View of Phnom Penh's fall from diplomat who say US has yet to learn lessons of Cambodia

A snapshot of Cambodia's fall, from an American diplomat evacuated from the besieged capital of Phnom Penh in 1975.

NAME: Timothy M. Carney

HOMETOWN: Washington, D.C.

CAMBODIA EXPERIENCE: Political officer at the U.S. Embassy, key in organizing the helicopter evacuation of nearly 300 people. He tried to persuade Cambodian government leaders to flee but nearly all of them stayed behind, only to be executed by the Khmer Rouge shortly after the Americans pulled out.

LIFE AFTER CAMBODIA'S FALL: Went on to ambassadorships in Sudan and Haiti, among other postings. He oversaw reconstruction efforts in Iraq after the 2003 war, assisted in elections in Afghanistan and aided Haiti after the 2010 earthquake. His career in the Foreign Service and on international affairs spanned 46 years. Carney was often critical of Washington's policy toward the countries in which he served.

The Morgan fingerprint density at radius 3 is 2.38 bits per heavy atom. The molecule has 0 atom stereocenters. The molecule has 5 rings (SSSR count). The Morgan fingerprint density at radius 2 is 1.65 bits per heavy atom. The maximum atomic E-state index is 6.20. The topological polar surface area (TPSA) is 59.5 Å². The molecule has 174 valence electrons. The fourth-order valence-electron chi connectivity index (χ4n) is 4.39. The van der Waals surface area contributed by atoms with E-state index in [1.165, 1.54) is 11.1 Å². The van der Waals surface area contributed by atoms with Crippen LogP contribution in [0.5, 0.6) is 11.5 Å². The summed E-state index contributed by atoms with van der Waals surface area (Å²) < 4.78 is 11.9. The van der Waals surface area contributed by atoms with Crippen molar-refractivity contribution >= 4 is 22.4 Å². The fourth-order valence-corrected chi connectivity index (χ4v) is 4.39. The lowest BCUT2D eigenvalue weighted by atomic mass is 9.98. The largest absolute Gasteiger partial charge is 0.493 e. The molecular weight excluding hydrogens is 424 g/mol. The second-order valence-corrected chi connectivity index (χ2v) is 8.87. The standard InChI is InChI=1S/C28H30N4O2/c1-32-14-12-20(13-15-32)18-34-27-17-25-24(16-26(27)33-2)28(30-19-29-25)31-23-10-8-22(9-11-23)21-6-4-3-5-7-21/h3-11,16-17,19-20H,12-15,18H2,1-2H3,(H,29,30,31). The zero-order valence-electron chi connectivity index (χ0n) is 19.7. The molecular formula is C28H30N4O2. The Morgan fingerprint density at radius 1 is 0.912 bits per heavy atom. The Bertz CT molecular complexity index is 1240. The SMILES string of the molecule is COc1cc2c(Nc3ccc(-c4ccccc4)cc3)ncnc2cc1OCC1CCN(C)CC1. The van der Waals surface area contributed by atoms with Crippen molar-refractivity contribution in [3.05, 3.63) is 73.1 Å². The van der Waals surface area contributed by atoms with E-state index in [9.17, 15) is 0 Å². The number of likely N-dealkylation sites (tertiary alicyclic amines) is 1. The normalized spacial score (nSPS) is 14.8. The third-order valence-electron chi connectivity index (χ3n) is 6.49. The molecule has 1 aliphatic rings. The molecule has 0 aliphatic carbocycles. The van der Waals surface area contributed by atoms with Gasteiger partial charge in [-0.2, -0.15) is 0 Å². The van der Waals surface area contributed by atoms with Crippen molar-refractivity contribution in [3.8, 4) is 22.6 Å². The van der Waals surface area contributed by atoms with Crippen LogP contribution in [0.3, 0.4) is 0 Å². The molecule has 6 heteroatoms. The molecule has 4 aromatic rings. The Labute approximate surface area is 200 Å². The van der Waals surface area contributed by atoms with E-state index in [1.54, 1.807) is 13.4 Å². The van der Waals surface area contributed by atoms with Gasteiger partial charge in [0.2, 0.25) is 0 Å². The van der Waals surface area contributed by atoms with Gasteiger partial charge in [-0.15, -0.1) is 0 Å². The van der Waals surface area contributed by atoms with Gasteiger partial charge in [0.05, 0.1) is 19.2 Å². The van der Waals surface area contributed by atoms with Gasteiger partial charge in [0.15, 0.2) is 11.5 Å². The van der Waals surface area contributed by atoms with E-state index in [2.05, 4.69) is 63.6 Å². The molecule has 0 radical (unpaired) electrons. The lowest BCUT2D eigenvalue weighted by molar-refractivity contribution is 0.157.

REFLECTIONS: "I didn't analyze it then. I was just focusing on what I had to do to get people out of there," he says of the evacuation. Today, he views U.S. failures in Cambodia as "a consequence of bad policy and worse implementation." He says the lessons of those mistakes were forgotten by the architects of U.S. intervention in other countries, including Iraq and Afghanistan. "The United States does not have the talent and knowledge to implement the kinds of overarching policies that our political leaders pronounce. We just don't have that ability," he says.